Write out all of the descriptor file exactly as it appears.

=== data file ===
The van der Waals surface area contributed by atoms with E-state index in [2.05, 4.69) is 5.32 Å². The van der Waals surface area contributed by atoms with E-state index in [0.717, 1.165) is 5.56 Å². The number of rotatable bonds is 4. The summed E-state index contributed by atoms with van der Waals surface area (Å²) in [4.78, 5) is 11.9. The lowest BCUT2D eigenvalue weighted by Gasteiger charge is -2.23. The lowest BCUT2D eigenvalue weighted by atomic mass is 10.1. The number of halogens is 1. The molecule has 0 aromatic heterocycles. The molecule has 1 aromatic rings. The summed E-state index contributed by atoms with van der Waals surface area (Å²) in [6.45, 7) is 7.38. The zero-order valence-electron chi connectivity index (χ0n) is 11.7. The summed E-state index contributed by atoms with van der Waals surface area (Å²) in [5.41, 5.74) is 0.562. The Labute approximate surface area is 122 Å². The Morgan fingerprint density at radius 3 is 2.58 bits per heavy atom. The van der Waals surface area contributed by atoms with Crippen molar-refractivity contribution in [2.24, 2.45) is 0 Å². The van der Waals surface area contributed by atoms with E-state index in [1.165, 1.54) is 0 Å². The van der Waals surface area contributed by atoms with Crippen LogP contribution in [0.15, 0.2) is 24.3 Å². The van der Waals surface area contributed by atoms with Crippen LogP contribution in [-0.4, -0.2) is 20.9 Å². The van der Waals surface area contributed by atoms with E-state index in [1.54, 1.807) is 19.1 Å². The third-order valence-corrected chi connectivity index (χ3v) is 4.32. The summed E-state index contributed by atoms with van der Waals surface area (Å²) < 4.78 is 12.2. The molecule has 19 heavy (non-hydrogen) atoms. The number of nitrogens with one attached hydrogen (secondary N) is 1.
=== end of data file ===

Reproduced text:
The van der Waals surface area contributed by atoms with E-state index in [2.05, 4.69) is 5.32 Å². The van der Waals surface area contributed by atoms with E-state index in [0.717, 1.165) is 5.56 Å². The number of rotatable bonds is 4. The summed E-state index contributed by atoms with van der Waals surface area (Å²) in [4.78, 5) is 11.9. The lowest BCUT2D eigenvalue weighted by Gasteiger charge is -2.23. The lowest BCUT2D eigenvalue weighted by atomic mass is 10.1. The number of halogens is 1. The molecule has 0 aromatic heterocycles. The molecule has 1 aromatic rings. The summed E-state index contributed by atoms with van der Waals surface area (Å²) in [6.45, 7) is 7.38. The zero-order valence-electron chi connectivity index (χ0n) is 11.7. The summed E-state index contributed by atoms with van der Waals surface area (Å²) in [5.41, 5.74) is 0.562. The Labute approximate surface area is 122 Å². The Morgan fingerprint density at radius 3 is 2.58 bits per heavy atom. The van der Waals surface area contributed by atoms with Crippen molar-refractivity contribution in [2.24, 2.45) is 0 Å². The van der Waals surface area contributed by atoms with E-state index in [1.165, 1.54) is 0 Å². The van der Waals surface area contributed by atoms with Crippen LogP contribution in [0.15, 0.2) is 24.3 Å². The van der Waals surface area contributed by atoms with Crippen LogP contribution in [-0.4, -0.2) is 20.9 Å². The van der Waals surface area contributed by atoms with E-state index in [1.54, 1.807) is 19.1 Å². The third-order valence-corrected chi connectivity index (χ3v) is 4.32. The summed E-state index contributed by atoms with van der Waals surface area (Å²) < 4.78 is 12.2. The molecule has 19 heavy (non-hydrogen) atoms. The number of nitrogens with one attached hydrogen (secondary N) is 1.